On May 10, 1998, biologist Craig Venter, director of the Institute for Genomic Research, announced that he was forming a private company that within three years would unravel the complete genetic code of human life, seven years before the projected finish of the U.S. government's Human Genome Project. Venter hoped that by decoding the genome ahead of schedule, he would speed up the pace of biomedical research and save the lives of thousands of people. He also hoped to become very famous and very rich. Calling his company Celera (from the Latin for "speed"), he assembled a small group of scientists in an empty building in Rockville, Maryland, and set to work.
At the same time, the leaders of the government program, under the direction of Francis Collins, head of the National Human Genome Research Institute at the National Institutes of Health, began to mobilize an unexpectedly unified effort to beat Venter to the prize, knowledge that had the potential to revolutionize medicine and society.
The stage was set for one of the most thrilling, and important, dramas in the history of science. The Genome War is the definitive account of that drama: the race for the greatest prize biology has had to offer, told by a writer with exclusive access to Venter's operation from start to finish. It is also the story of how one man's ambition created a scientific Camelot where, for a moment, it seemed that the competing interests of pure science and commercial profit might be gloriously reconciled, and the national repercussions that resulted when that dream went awry.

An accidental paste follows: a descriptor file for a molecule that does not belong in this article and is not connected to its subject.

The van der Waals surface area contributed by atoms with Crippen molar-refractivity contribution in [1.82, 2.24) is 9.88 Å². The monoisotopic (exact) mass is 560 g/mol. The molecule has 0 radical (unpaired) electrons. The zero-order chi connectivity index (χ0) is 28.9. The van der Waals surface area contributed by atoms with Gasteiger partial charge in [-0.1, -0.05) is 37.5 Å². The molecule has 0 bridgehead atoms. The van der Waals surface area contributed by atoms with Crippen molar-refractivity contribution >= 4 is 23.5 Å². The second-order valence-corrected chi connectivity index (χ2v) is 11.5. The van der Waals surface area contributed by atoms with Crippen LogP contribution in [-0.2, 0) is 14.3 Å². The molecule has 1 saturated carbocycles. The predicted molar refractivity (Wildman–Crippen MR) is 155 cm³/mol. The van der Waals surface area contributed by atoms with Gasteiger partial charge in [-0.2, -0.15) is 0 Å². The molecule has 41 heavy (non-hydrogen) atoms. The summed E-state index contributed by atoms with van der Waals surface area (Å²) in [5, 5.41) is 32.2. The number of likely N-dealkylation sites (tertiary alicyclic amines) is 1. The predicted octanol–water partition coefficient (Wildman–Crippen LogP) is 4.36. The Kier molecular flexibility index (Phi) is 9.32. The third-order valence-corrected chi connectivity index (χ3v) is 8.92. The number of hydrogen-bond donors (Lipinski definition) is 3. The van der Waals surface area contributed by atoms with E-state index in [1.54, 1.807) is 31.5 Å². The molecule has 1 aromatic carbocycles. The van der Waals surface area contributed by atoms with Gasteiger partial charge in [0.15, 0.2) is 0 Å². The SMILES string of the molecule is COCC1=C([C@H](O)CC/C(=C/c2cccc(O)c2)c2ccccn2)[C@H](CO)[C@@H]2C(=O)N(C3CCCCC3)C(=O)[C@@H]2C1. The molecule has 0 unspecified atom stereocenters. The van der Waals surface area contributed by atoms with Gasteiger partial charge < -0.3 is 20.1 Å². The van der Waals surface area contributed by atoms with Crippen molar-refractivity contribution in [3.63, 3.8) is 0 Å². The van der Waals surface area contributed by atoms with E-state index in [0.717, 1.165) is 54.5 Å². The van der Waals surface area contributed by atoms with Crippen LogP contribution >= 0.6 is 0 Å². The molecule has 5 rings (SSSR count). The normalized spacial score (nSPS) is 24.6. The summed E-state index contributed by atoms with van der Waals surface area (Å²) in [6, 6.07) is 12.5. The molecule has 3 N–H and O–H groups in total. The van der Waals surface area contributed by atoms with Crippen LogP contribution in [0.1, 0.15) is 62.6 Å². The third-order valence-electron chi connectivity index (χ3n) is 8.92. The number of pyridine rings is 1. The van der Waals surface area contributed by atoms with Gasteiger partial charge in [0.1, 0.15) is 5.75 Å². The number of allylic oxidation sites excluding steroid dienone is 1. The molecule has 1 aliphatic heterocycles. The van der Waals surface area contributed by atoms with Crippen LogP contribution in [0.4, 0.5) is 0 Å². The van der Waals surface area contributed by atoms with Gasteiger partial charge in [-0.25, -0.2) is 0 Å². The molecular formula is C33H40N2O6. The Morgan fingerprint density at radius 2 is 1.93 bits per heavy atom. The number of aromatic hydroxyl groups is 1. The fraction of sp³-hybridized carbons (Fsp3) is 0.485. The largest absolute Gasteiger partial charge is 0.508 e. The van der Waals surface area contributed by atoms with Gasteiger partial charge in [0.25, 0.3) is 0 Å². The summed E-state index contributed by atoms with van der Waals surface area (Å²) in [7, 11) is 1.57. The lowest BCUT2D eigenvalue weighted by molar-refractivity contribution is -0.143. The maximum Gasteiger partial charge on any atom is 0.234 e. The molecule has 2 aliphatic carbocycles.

©2004 James Shreeve; (P)2004 Random House, Inc., Random House Audio, a division of Random House, Inc.
"Shreeve delivers commendably clear discourse on techno-molecular obstacles to sequencing DNA, topped with the vivid drama of Celera's mastery of the problems it encountered in doing so. Shreeve's intimate book is a crucial addition to the history of a major scientific fracas." (Booklist)
I learned a lot about competing interests between the public and private sectors. The book showed how typical scientists think, and how one scientist, Venter, struggled to reconcile his scientific mentality with business concerns. My criterion for a good book is one that I devote all of my free time to until it is finished, and this book fell under that category. I had the audio abridged version and finished it within a week. Recommended!
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